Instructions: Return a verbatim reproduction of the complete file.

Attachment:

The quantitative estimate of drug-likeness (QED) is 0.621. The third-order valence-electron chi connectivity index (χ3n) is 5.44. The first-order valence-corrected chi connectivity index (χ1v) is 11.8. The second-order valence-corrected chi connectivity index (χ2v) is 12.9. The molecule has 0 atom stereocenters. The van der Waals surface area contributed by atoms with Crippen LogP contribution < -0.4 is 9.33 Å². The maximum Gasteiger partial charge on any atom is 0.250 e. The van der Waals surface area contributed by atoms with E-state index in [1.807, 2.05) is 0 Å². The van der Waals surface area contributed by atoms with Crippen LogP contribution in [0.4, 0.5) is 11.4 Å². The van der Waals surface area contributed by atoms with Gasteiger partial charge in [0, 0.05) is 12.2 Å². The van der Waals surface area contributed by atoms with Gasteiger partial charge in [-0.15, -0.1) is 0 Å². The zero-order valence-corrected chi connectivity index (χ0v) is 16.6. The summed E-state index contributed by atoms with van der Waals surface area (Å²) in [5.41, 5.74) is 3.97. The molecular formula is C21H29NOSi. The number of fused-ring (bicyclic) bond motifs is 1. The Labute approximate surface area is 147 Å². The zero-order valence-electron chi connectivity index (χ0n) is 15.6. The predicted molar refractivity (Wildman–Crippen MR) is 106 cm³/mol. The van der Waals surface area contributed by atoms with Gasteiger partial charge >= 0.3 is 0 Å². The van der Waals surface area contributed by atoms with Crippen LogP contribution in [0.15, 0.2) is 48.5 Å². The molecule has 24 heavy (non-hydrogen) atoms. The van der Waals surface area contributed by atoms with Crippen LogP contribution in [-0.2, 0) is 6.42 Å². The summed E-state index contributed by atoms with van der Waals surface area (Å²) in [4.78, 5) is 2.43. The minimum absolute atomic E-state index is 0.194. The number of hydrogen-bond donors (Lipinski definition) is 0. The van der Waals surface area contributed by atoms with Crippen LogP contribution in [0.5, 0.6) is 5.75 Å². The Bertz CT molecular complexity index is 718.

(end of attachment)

The quantitative estimate of drug-likeness (QED) is 0.621. The third-order valence-electron chi connectivity index (χ3n) is 5.44. The first-order valence-corrected chi connectivity index (χ1v) is 11.8. The second-order valence-corrected chi connectivity index (χ2v) is 12.9. The molecule has 0 atom stereocenters. The van der Waals surface area contributed by atoms with Crippen LogP contribution < -0.4 is 9.33 Å². The maximum Gasteiger partial charge on any atom is 0.250 e. The van der Waals surface area contributed by atoms with E-state index in [1.807, 2.05) is 0 Å². The van der Waals surface area contributed by atoms with Crippen LogP contribution in [0.4, 0.5) is 11.4 Å². The van der Waals surface area contributed by atoms with Gasteiger partial charge in [0, 0.05) is 12.2 Å². The van der Waals surface area contributed by atoms with Gasteiger partial charge in [-0.15, -0.1) is 0 Å². The zero-order valence-corrected chi connectivity index (χ0v) is 16.6. The summed E-state index contributed by atoms with van der Waals surface area (Å²) in [5.41, 5.74) is 3.97. The molecular formula is C21H29NOSi. The number of fused-ring (bicyclic) bond motifs is 1. The Labute approximate surface area is 147 Å². The zero-order valence-electron chi connectivity index (χ0n) is 15.6. The predicted molar refractivity (Wildman–Crippen MR) is 106 cm³/mol. The van der Waals surface area contributed by atoms with Gasteiger partial charge >= 0.3 is 0 Å². The van der Waals surface area contributed by atoms with Crippen LogP contribution in [0.15, 0.2) is 48.5 Å². The molecule has 24 heavy (non-hydrogen) atoms. The van der Waals surface area contributed by atoms with Crippen LogP contribution in [-0.2, 0) is 6.42 Å². The summed E-state index contributed by atoms with van der Waals surface area (Å²) in [4.78, 5) is 2.43. The minimum absolute atomic E-state index is 0.194. The number of hydrogen-bond donors (Lipinski definition) is 0. The van der Waals surface area contributed by atoms with Crippen LogP contribution in [0.5, 0.6) is 5.75 Å². The Bertz CT molecular complexity index is 718.